Learning New Questions

This is a skill anyone can learn. Start a conversation with the typical polite questions. But as people relax, move on to questions that unpack stories and dreams.

With couples or close friends

  • “When you first met, what character qualities drew you toward each other?”
  • “Now that you’ve known each other for a while, what quality do you value most in the other person?”
  • “What are some ways that God has blessed you deeply in the past year?”
  • “What do you enjoy most about your work/family/school/life? Why?
  • “What is the greatest challenge you faced in the past year?”
  • “What is the most valuable lesson you’ve learned in the past year?”
  • “What keeps you awake at night?”

With young children

  • “What do you like most about your mom and dad?”
  • “If school was canceled for a month and you could go and do anything you wanted, what would you do?”
  • “What fictional place would you most like to visit?”
  • “What’s the funniest thing your brother or sister (or pet) did in the past year?”

With college students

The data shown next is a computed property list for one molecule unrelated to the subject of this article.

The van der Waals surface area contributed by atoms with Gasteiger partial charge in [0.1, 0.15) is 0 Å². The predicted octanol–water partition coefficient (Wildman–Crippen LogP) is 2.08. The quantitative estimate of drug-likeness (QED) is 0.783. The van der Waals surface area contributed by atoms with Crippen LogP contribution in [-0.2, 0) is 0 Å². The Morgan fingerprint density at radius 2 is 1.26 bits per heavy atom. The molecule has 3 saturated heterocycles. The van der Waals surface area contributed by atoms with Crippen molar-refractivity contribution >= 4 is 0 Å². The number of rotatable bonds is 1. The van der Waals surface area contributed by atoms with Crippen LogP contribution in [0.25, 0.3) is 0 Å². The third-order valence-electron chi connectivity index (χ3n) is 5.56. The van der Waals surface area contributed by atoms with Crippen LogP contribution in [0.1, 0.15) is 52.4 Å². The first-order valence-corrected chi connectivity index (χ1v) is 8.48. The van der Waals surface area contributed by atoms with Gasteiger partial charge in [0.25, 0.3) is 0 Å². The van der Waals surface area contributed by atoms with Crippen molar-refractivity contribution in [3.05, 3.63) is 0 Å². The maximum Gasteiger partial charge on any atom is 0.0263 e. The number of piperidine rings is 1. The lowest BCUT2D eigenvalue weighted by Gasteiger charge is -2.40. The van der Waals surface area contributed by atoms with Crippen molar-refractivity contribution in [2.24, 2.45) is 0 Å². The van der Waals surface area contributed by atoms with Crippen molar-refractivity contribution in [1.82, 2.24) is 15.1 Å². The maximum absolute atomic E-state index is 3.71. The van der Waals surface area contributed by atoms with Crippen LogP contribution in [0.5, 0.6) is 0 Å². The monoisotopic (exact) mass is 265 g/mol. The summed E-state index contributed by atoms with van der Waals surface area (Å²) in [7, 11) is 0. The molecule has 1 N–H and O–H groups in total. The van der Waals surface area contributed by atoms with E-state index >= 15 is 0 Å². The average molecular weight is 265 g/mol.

• “What was the most surprising or scary moment last semester?”
  • “If you had a time machine and could go back to your senior year in high school, what advice would you give yourself?”
  • “What dreams or passions led you to choose your major?”

To draw out dreams that may have been abandoned long ago

  • “What would you do tomorrow if you knew you could not fail?”

The possibilities are endless, but the goal is the same. Go for the story. Go for the dreams. Learn who people really are. Connect with and understand others at this level, and you’ll be well on your way to building real relationship.

>> Click here for 75 additional questions! <<

Developing Relational Wisdom

For more information on how you can improve your skills for understanding others, reducing conflict, and building enduring and authentic relationships, please visit our web site. You will find a list of scheduled speaking events and information on how you could host a Developing Relational Wisdom Seminar in your church, ministry, or business.

~ Ken Sande

Reflection Questions:

  • Think of a person who is especially gifted at asking questions that encourage others to share the significant beliefs, events, values, goals and dreams of their lives. What is it about that person that makes other comfortable sharing their stories and dreams?
  • Which of the questions list above or on the linked supplement would you feel most comfortable asking of others? Being asked of yourself?
  • Describe a conversation that went much deeper than normal. What was it that caused that to happen?
  • What is the next setting where you would like to use these types of questions?

Permission to distribute: Please feel free to download, print, or electronically share this message in its entirety for non-commercial purposes with as many people as you like.

© 2018 Ken Sande